It has been 10 years since I packed everything and left for North America to travel, study, work, and live. Here are the great life lessons that I learned along the way.
It started when I hopped on a 12-hour flight from Shanghai to Chicago, stepping excitedly and nervously into the unknown and leaving my comfortable life behind, while I embarked on an adventure to North America.
It has been a thrilling, wild, and a rough ride, and I have learned many life lessons since my first day in the USA. I have decided to share a collection of my best and most useful life lessons that will help you to build an easy and happy life.
Feel free to share your life lessons in the comments section.
1. Experience and knowledge are more precious than material possessions
Invest in your experience and your brain, and let these become a part of your identity. Experience and knowledge will help you to deal with difficult situations. Having several houses and cars will not change you, but experience and knowledge will definitely alter you for the better.
2. Open up to new opportunities
It is nerve-wracking to travel to a foreign country without knowing anyone. Rather than getting uncomfortable, be prepared for the journey and be happy that you have this opportunity to see other parts of the world. Do not afraid to face the rough situations alone. It will develop your independence and your problem-solving skills. Do not worry about being homesick. You will meet friends that are far more interesting than those in your homeland. You can always go home if you feel you cannot handle living in a foreign country on your own, but at least give it a try.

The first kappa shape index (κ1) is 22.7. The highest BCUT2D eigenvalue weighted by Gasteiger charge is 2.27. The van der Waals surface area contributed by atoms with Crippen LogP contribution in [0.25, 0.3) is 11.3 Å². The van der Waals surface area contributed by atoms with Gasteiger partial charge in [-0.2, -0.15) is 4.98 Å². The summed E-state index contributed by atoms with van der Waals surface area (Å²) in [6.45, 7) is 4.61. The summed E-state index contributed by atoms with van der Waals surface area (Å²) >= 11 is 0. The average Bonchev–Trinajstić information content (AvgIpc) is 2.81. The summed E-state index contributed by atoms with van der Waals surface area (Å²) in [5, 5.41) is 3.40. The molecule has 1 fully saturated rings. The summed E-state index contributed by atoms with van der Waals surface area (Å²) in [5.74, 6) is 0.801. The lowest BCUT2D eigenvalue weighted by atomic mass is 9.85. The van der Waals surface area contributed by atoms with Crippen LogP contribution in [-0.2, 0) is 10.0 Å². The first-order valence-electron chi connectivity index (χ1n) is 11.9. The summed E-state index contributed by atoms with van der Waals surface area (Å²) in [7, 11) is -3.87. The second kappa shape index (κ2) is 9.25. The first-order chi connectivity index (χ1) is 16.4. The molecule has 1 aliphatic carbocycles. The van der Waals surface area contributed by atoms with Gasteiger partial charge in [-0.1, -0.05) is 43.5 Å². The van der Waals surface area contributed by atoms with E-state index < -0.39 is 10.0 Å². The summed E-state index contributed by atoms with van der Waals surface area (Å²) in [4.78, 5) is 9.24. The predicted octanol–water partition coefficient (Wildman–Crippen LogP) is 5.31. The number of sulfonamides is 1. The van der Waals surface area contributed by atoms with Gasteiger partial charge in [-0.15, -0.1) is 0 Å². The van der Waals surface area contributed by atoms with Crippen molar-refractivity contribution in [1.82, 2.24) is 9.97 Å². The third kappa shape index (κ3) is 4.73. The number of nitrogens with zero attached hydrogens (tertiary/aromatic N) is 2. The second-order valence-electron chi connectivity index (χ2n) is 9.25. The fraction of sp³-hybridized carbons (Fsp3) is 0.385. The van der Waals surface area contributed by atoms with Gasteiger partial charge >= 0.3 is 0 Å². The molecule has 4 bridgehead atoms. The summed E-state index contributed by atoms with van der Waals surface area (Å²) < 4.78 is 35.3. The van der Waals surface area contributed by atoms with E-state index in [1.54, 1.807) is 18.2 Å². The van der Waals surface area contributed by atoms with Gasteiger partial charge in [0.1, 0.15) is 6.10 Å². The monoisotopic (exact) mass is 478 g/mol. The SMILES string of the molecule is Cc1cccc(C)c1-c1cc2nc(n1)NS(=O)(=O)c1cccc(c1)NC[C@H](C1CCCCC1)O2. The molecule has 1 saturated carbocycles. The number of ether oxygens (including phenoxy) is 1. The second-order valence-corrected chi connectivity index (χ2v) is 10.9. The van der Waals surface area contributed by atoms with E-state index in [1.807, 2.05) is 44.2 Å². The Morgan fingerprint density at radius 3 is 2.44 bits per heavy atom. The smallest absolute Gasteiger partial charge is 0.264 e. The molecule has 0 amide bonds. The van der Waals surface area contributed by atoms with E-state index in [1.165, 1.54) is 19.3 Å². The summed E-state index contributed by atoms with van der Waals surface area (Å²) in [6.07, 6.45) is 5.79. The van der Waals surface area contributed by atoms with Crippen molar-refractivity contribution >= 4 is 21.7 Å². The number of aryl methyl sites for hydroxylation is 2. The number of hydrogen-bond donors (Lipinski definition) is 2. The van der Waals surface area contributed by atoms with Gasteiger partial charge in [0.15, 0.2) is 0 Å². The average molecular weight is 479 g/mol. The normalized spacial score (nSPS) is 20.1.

3. Get the most out of your time abroad
Living and working abroad gives you an extensive period to get to know a country. To make your time abroad count, seize the weekend and holiday opportunity to explore your city and your host country. If you have 4 months summer holidays like most American universities do, I recommend at least spending few weeks traveling around your host country, instead of just going back to your homeland. You may have concerns about your budget, or miss home like hell, but you will glad you did.
Some of my favorite moments during my four years in the USA include exploring Alaska in winter, island hopping in Hawaii, and morning walks in a park in Minnesota. Even sunbathing on the beach after the class is a pure joy.
4. Having few friends is okay
Only invest your time in people that are worth your time. There are hundreds of people from elementary and high school you run into years later, and dozens more that you meet at a party and decide to be friends for life, and then never talk to them again, or those who say they are your best friends, but offer a negative and careless attitude to your dream career pursuit. Why should they be in your inner-circle?